24 tation fuels, including electricity, in New York, shall be measured on a
25 full fuels lifecycle basis and may be met through market-based methods
26 by which providers exceeding the performance required by the clean fuel
27 standard shall receive credits that may be applied to future obligations
28 or traded to providers not meeting the clean fuel standard. The gener-
29 ation of credits must use a lifecycle emissions performance-based
30 approach that is technology and feedstock neutral to achieve fuel decar-
31 bonization. In addition to fuel decarbonization, credits generated
32 through the use of clean fuel types will help promote innovation and
33 investment in such clean fuels. For purposes of this section the term
34 "providers" shall include, but shall not be limited to, all refiners,
35 blenders, producers or importers of transportation fuels, or enablers of
36 electricity used as transportation fuel, "carbon intensity" means the
37 quantity of lifecycle greenhouse gas emissions per unit of fuel energy,
38 and "full fuels lifecycle" means the aggregate of greenhouse gas emis-
39 sions, including direct emissions and significant indirect emissions,
40 such as significant emissions from land use changes as determined by the
41 commissioner. The full fuels lifecycle shall be assessed annually and
42 all stages of fuel and feedstock production and distribution, from
43 feedstock generation or extraction through the distribution and delivery
44 and use of the finished fuel by the ultimate consumer. In calculating
45 full fuels lifecycle greenhouse gas emissions, the mass values for all
46 non-carbon-dioxide greenhouse gases must be adjusted to account for
47 their relative global warming potentials. This conversion shall use the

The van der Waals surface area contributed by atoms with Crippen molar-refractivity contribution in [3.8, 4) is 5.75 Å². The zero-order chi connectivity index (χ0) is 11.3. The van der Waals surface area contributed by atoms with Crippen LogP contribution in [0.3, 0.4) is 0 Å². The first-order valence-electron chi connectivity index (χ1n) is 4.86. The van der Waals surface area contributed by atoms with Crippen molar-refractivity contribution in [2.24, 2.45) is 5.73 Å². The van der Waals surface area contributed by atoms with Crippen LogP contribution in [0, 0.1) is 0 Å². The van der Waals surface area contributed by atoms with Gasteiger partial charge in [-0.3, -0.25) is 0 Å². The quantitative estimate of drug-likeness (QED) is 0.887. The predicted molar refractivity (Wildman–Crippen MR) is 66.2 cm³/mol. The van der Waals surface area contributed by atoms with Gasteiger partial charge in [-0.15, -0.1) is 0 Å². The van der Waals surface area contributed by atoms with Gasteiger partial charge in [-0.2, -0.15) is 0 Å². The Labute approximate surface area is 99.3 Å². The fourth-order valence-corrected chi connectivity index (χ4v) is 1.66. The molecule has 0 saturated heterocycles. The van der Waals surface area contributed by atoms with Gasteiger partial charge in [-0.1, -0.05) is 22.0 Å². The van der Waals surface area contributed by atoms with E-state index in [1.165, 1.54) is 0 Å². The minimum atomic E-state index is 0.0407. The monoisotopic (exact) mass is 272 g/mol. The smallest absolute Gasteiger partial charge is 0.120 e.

48 most appropriate conversion relative to global warming potentials as
49 determined by the commissioner based on the best available science.
50 (3) Within twenty-four months following adoption of the clean fuel
51 standard, the commissioner, in consultation with the New York state
52 energy research and development authority, shall promulgate regulations
53 establishing a clean fuel standard with performance objectives to imple-
54 ment subdivision one of this section. The clean fuel standard shall take
55 into consideration the low carbon fuel standard adopted in California
56 and other states, may rely upon the carbon intensity of values estab-
A. 964 3
1 lished for transportation fuels in such states and shall include coordi-
2 nation with other Northeastern states to promote regional reductions in
3 greenhouse gas emissions.
4 (4) The regulations adopted pursuant to this section shall include
5 fees for the registration of providers to offset the costs associated
6 with implementation of the clean fuel standard.
7 (5) Investment of funds. Electric utilities, state agencies, and
8 authorities, in consultation with the climate justice working group and
9 the climate action council established pursuant to section 75-0103 of
10 this chapter, shall, to the extent practicable, invest or direct avail-
11 able and relevant programmatic resources to provide forty percent of
12 such electric utility's, state agency's, or authority's overall credit
13 value on electrified transportation programs, projects, or investments
14 to directly benefit disadvantaged communities, including, but not limit-
15 ed to, electrification and battery swap programs for school or transit
16 buses; electrification of drayage trucks; investment in public electric
17 vehicle charging infrastructure and electric vehicle charging infras-
18 tructure in multi-family residences; investment in electric mobility
19 solutions such as electric vehicle sharing and ride hailing programs;
20 multilingual marketing, education, and outreach designed to increase
21 awareness and adoption of electric vehicles; and additional rebates and
22 incentives for low-income individuals beyond existing local, federal,
23 and state rebates and incentives.
24 (6) Within twenty-four months following the adoption of regulations
25 implementing a clean fuel standard, the commissioner shall report to the
26 legislature regarding the implementation of the program, the reductions
27 in greenhouse gas emissions that have been achieved through the clean
28 fuel standard and targets for future reductions in greenhouse gas emis-
29 sions from the transportation sector.
30 (7) Nothing in this section shall preclude the department from enact-
31 ing or maintaining other programs to reduce greenhouse gas emissions
32 from the transportation sector.
33 § 4. This act shall take effect immediately.